Are there things to be depressed about? The candidate list is fairly long. Among the list of actions that I have engaged in that have been described as evil and/or warranting eternal damnation at one time or another include working in academics, deploying and working in a combat zone, work with the Red Cross, catching a falling hiker, organizing social activities (both with undesirables as well as including people I should not), associating with doctors, lawyers, police, diplomats, responding to calls for help, (list goes on. Note that no one person would hold the entire list against me, just their own selected parts as their moral authority deems fit.)

My wife and I have the fortune of knowing and counting as friends people with a wide range of history, interest and backgrounds. We know both the wealthy as well as those who have chosen to be simple. Those who are world class in their chosen pursuits, and others who may or may not have a college education. Doctors, lawyers, engineers, tradesmen and craftsmen who take pride in the attributes and high callings of their professions. Christian, Buddhist, Jew, agnostic and atheists. And for each of these, those who view those as moral inferiors.

As we have gotten older, we recognize that our group of friends, relations and acquaintances has been narrowing over the years. And we've been told that would be the case. But we have also hoped that we would maintain a range of friends. Because someday, we would be starting a family.

We get asked sometimes if we hope that our son will be just like us. Both of us say absolutely not. Because as much as we enjoy life, neither of us think you can ask someone to take the paths we've taken. While it is entirely possible that he may choose to take life in a similar direction, that may not happen. And we want people we know and trust to be companions along the way.

What do we hope that he learns? We hope that he learns that people are interesting and have stories that are worth getting to know. Deeply.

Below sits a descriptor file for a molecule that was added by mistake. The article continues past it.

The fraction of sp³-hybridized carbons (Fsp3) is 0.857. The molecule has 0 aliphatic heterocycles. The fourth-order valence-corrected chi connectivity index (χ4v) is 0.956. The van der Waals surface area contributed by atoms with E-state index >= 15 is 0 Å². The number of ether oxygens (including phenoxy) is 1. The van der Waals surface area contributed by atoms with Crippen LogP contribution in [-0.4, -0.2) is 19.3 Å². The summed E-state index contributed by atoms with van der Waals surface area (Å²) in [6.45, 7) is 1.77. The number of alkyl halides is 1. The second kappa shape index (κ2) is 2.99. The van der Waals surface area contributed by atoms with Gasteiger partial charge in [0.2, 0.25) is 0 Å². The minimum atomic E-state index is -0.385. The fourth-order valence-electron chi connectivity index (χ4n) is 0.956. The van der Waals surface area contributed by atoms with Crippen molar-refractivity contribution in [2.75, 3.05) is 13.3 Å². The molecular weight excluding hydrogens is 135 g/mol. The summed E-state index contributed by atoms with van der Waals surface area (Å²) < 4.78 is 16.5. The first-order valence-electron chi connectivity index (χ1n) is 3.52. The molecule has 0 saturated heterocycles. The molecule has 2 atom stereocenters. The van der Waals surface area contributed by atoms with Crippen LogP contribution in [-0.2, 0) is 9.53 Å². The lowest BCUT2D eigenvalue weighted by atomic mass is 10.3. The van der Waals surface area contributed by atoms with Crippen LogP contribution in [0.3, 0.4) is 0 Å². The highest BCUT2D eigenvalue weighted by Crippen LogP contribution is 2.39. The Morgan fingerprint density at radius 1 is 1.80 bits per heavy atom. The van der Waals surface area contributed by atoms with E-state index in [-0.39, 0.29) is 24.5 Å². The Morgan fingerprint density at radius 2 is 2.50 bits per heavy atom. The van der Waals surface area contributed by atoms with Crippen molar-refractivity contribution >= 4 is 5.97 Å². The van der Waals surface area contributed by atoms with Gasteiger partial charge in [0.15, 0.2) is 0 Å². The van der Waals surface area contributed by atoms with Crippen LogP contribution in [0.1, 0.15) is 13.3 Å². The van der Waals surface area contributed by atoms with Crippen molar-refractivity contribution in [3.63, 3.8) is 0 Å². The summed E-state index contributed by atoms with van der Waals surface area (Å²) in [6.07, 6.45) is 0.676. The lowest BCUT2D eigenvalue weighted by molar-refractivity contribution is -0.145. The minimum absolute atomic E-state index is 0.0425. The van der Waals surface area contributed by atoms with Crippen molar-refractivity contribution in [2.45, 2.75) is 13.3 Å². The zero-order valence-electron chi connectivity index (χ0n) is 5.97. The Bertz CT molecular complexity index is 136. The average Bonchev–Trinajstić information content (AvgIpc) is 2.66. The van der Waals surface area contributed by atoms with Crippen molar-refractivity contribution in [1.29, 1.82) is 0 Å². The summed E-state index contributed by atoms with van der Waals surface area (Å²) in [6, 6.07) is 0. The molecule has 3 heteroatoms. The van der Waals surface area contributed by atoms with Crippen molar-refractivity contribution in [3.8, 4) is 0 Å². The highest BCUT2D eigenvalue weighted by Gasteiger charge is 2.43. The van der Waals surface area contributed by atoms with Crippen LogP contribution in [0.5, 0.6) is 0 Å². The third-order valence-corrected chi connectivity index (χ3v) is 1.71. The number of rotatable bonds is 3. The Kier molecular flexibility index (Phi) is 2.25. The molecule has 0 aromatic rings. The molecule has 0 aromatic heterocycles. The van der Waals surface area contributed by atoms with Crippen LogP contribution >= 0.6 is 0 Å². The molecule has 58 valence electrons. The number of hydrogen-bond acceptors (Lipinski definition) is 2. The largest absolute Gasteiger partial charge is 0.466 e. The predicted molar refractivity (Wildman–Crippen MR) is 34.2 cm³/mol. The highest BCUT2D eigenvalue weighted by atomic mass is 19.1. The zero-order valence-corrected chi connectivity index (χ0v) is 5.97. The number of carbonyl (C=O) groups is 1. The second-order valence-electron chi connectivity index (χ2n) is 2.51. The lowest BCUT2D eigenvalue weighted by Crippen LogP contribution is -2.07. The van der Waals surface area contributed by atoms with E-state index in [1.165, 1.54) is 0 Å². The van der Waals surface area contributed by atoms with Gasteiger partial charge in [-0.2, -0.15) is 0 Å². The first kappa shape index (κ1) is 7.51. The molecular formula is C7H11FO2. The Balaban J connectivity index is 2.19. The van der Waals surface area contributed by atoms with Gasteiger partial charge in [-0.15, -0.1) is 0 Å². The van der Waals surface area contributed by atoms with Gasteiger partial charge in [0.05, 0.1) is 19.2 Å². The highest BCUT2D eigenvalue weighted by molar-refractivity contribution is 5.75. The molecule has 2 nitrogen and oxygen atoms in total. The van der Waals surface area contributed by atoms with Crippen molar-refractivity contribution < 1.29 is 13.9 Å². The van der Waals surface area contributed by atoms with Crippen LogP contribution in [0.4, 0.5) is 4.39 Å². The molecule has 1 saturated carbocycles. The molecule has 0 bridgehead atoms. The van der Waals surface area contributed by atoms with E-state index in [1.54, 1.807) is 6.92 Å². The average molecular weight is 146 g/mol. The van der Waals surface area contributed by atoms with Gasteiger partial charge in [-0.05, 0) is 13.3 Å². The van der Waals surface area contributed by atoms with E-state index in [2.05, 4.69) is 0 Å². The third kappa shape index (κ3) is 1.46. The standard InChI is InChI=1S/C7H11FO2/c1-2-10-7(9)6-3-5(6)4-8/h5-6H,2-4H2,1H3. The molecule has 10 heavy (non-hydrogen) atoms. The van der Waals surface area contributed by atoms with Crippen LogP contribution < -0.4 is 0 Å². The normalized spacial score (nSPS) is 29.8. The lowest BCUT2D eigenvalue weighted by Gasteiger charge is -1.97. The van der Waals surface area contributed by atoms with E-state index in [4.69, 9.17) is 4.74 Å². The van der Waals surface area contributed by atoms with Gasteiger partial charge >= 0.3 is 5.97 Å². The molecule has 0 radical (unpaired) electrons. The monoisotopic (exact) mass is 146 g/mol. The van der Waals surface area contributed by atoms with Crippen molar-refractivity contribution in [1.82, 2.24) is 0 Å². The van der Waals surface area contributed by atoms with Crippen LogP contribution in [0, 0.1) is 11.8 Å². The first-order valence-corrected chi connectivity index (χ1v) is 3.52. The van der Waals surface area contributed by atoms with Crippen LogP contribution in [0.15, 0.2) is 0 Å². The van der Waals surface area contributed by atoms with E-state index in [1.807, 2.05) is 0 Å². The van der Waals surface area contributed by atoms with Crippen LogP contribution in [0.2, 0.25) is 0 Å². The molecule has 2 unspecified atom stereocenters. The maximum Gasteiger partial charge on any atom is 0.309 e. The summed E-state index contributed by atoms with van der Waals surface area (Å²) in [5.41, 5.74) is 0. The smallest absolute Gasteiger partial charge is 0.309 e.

We hope that he learns that there is value in learning and understanding something deeply. To learn to recognize what good looks like in any field of endeavor, and that it is worth striving to meet that standard.

We hope that he learns to value the creative, the ones who find ways to do the difficult tasks that have never been done. We hope that he decides that difficult things are worth doing. And, if he is good enough, that difficult things are the things that are worth his time, energy and creativity.

Is this guaranteed? No. As much as we hold certain values, we are fully aware that we are around people who scorn those values. And our son will be exposed to them. And along the way he will choose. But we can ensure he knows the choice he makes.

In the end, the goal of life is not the avoidance of things that are bad, but the striving for the things that are good. Our child may not achieve all of his dreams and will experience pain, suffering and hurt along the way. But he can also make choices, that we hope are those that lead to things beautiful and useful. And the stories he will create along the way, and the stories we build with him are something worth looking forward to.

Friday, July 02, 2010

Flag raising July 4, 2007

Flag raising July 4, 2007
Originally uploaded by LugerLA
So I reject the notion that the American moment has passed. I dismiss the cynics who say that this new century cannot be another when, in the words of President Franklin Roosevelt, we lead the world in battling immediate evils and promoting the ultimate good.

I still believe that America is the last, best hope of Earth. We just have to show the world why this is so.

- Barack Obama, September 2007